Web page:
“At least once a fortnight a corps of caterers came down with several hundred feet of canvas and enough colored lights to make a Christmas tree of Gatsby’s enormous garden. On buffet tables, garnished with glistening hors d’oeuvre, spiced baked hams crowded against salads of harlequin designs and pastry pigs and turkeys bewitched to a dark gold. In the main hall a bar with a real brass rail was set up, and stocked with gins and liquors and with cordials so long forgotten that most of his female guests were too young to know one from the other.”
F. Scott Fitzgerald, The Great Gatsby
Gatsby character represents “new money;” he’s a seemingly overnight success with no known ties to family wealth. It is heavily inferred that Gatsby earned his fortune, at least in part, through bootlegging. How else could he afford his lavish parties with bottomless cocktails to spare? Daisy’s husband Tom gives voice to these suspicions during a heated argument, when he accuses Gatsby and his business partner Meyer Wolfsheim of illegally selling liquor through the drug stores they own. This fictional subplot is based in fact. For a small fee, doctors would prescribe their patients whiskey for just about any ailment, and sometimes no ailment at all. Crooked pharmacists would even sell forged prescriptions to their customers. As for Gatsby’s partner Meyer Wolfsheim, a character described as the man behind fixing the 1919 World Series, he was clearly influenced by a real gangster named Arnold Rothstein. The novel, at least in part, provides a reflection of the social issues and attitudes of the time period.
In honor of Gatsby, Fitzgerald and Prohibition, I decided to whip up a cocktail reminiscent of the time period. Gin is said to have been Fitzgerald’s drink of choice; he was under the impression that its scent could not be detected on his breath. This concoction was born during the years of Prohibition, when most liquor was low-quality bathtub gin that needed plenty of masking with other flavors. The cocktail is called “The Bee’s Knees,” a cute name and a popular phrase during the 1920s. To call something the “bee’s knees” is to say that it’s top notch and grand. The etymology of the phrase is unclear; it may be in reference to bees carrying pollen near the middle of their legs, or it could just be an idiom for “business,” since calling something “the business” was a similar compliment during that time period. Either way, the name represents this cocktail well, since it relies on the sweet flavor of honey to overpower the gin.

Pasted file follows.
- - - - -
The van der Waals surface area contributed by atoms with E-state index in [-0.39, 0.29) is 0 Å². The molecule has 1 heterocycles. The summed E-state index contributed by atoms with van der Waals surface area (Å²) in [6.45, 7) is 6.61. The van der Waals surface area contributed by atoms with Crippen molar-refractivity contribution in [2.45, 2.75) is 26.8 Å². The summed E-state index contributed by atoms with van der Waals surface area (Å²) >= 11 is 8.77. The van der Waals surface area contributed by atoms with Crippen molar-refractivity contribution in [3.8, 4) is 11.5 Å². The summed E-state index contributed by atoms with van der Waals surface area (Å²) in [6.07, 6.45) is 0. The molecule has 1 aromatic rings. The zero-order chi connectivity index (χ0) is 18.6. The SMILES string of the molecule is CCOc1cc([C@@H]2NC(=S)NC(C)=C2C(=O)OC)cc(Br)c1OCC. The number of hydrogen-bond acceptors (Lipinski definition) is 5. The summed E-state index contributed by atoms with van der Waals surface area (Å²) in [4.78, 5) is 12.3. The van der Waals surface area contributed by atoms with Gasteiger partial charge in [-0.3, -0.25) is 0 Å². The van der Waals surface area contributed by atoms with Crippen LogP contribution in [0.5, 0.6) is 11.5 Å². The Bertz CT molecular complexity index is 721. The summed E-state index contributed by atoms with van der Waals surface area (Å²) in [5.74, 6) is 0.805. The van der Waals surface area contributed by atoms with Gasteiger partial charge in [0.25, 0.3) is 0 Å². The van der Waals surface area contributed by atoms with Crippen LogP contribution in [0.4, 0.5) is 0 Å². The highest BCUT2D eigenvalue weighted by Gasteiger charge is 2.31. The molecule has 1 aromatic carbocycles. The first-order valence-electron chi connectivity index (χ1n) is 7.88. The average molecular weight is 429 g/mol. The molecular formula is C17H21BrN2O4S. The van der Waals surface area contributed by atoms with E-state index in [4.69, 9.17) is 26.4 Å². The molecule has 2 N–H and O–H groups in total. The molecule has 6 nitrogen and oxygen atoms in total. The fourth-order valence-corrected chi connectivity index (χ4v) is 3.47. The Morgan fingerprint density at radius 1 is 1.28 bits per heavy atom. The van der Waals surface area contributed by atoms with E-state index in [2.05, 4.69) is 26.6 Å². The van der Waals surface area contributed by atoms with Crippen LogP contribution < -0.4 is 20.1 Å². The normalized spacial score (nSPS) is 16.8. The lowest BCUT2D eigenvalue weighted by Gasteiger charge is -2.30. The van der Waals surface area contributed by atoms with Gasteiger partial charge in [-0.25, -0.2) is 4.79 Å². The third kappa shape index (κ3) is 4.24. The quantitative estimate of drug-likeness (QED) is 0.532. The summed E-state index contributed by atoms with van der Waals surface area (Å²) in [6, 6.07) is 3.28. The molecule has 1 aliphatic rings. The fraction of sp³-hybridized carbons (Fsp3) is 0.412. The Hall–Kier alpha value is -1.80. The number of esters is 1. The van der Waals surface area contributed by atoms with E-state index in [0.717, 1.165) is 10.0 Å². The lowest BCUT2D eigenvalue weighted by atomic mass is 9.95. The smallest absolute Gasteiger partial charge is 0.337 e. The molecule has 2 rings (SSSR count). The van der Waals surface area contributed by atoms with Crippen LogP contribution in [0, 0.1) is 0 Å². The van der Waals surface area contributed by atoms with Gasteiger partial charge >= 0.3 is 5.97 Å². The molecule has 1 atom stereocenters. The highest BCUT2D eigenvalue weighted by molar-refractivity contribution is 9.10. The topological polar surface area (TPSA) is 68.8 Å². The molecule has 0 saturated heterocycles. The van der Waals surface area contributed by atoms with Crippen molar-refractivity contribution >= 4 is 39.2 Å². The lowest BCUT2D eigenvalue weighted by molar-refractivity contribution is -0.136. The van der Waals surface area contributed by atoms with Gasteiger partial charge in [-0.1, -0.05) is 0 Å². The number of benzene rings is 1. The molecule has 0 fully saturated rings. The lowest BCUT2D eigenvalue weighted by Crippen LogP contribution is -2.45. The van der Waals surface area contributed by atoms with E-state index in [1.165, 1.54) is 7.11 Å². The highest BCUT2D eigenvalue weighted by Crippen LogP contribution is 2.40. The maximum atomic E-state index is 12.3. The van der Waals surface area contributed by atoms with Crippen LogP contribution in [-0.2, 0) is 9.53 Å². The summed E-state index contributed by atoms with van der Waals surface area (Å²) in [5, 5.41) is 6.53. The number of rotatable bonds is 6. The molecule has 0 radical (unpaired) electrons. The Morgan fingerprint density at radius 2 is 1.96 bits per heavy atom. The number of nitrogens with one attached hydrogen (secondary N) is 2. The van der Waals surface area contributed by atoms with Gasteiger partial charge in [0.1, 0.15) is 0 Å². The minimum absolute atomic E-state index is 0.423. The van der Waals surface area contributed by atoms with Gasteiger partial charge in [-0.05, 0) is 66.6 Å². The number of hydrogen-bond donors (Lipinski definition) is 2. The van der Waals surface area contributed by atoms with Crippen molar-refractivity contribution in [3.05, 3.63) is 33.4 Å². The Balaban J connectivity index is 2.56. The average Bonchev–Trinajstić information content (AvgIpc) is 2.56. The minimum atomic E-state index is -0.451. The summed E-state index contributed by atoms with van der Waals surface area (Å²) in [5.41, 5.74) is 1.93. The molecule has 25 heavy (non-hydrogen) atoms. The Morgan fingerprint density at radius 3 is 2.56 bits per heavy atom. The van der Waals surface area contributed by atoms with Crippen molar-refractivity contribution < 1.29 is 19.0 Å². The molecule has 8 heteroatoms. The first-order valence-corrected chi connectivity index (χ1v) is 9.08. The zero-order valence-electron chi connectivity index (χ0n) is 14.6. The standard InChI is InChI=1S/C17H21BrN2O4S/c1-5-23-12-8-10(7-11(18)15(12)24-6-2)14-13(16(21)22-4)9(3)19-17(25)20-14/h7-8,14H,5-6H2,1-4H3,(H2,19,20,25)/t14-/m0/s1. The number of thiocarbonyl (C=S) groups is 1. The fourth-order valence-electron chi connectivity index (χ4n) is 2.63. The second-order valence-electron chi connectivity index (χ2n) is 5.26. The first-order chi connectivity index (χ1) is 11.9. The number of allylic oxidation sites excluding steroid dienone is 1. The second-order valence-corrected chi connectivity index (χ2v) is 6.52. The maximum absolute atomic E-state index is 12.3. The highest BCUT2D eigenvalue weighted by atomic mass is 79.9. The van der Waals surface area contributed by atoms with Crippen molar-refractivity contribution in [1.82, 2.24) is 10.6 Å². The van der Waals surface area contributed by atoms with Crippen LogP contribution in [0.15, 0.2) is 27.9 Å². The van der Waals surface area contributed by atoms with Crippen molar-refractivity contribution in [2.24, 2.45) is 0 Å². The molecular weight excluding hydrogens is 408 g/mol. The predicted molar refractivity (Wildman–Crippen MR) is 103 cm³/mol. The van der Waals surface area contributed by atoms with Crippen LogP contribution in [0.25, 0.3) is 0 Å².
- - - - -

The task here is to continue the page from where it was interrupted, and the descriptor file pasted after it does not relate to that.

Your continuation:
This recipe comes from a reprint of a 1934 book of cocktails called Boothby’s World Drinks and How to Mix Them. The original recipe calls for honey, which I’ve made into a syrup so that it will mix into the drink more efficiently. The Boothby’s recipe calls for 1 spoon of honey, but I’ve doubled the amount due to the fact that my honey simple syrup is diluted to half the sweetness of plain honey. Today’s gin is much smoother and tastier than bathtub gin, so feel free to cut the honey syrup in half—it will still be drinkable and the sweetness won’t be quite so overpowering.
As you sip this flapper cocktail, raise a glass to F. Scott Fitzgerald and The Great Gatsby, two American classics.
The Bee’s Knees Cocktail
Whip up a cocktail reminiscent of the Roaring Twenties. Tori Avey of The History Kitchen shares the origin of the drink and the history of Prohibition in a full post on her blog.
- Honey Simple Syrup
- ½ cup honey
- ½ cup water
- Bee's Knees Cocktail
- 1 oz (2 tbsp) honey simple syrup – method below
- ¾ ounce (1 ½ tbsp) gin
- ½ oz (1 tbsp) freshly squeezed lemon juice
- ½ oz (1 tbsp) freshly squeezed orange juice
- To Make Honey Simple Syrup: Combine water and honey in a small saucepan. Heat over medium, whisking often, till the mixture reaches a slow simmer and the honey is liquid and smooth. Remove from heat and cool to room temperature.
- To Make Cocktail: Combine 2 tbsp of the honey simple syrup, gin, lemon juice and orange juice in a cocktail shaker filled with ice and shake vigorously. Strain into a small chilled cocktail glass and serve.
- Reserve remaining honey simple syrup for more cocktails. If left to stand longer than a few hours, the syrup will need to be re-simmered and recombined, then cooled again.
Yield: 1 serving
Altman, Linda Jacobs (1997). The Decade that Roared: American During Prohibition. Twenty First Century Books, Brookfield, CT.
Blumenthal, Karen (2011). Bootleg: Murder, Moonshine and the Lawless Years of Prohibition. Roaring Book Press, New York, NY.
Bolton, Ross (2008). Boothby’s 1934 Reprint World Drinks And How To Mix Them. CreateSpace Independent Publishing Platform, US.
Boothby, William T (1934). Boothby’s World Drinks And How To Mix Them. Recorder Print. & Publishing Company, San Francisco, CA.
Fitzgerald, F. Scott (1925). The Great Gatsby. Scribner, New York, NY.
Prohibition. Dir. Ken Burns and Lynn Novick. PBS, 2011.
You can uncover more fascinating food history on Tori’s website: The History Kitchen.
Meet the Author
Tori Avey is a food writer, recipe developer, and the creator of ToriAvey.com. She explores the story behind the food – why we eat what we eat, how the foods of different cultures have evolved, and how yesterday’s food can inspire us in the kitchen today. Tori’s food writing and photography have appeared on the websites of CNN, Bon Appetit, Zabar’s, Williams-Sonoma, Yahoo Shine, LA Weekly and The Huffington Post. Follow Tori on Facebook: Tori Avey, Twitter: @toriavey, or Google+.
Explore the Era with PBS
“Prohibition” from Ken Burns
PROHIBITION is a three-part, five-and-a-half-hour documentary film series directed by Ken Burns and Lynn Novick that tells the story of the rise, rule, and fall of the Eighteenth Amendment to the U.S. Constitution and the entire era it encompassed. Continue
F. Scott Fitzgerald
American Masters profiles respected author F. Scott Fitzgerald including a career timeline and an excerpt from one of his essays. Continue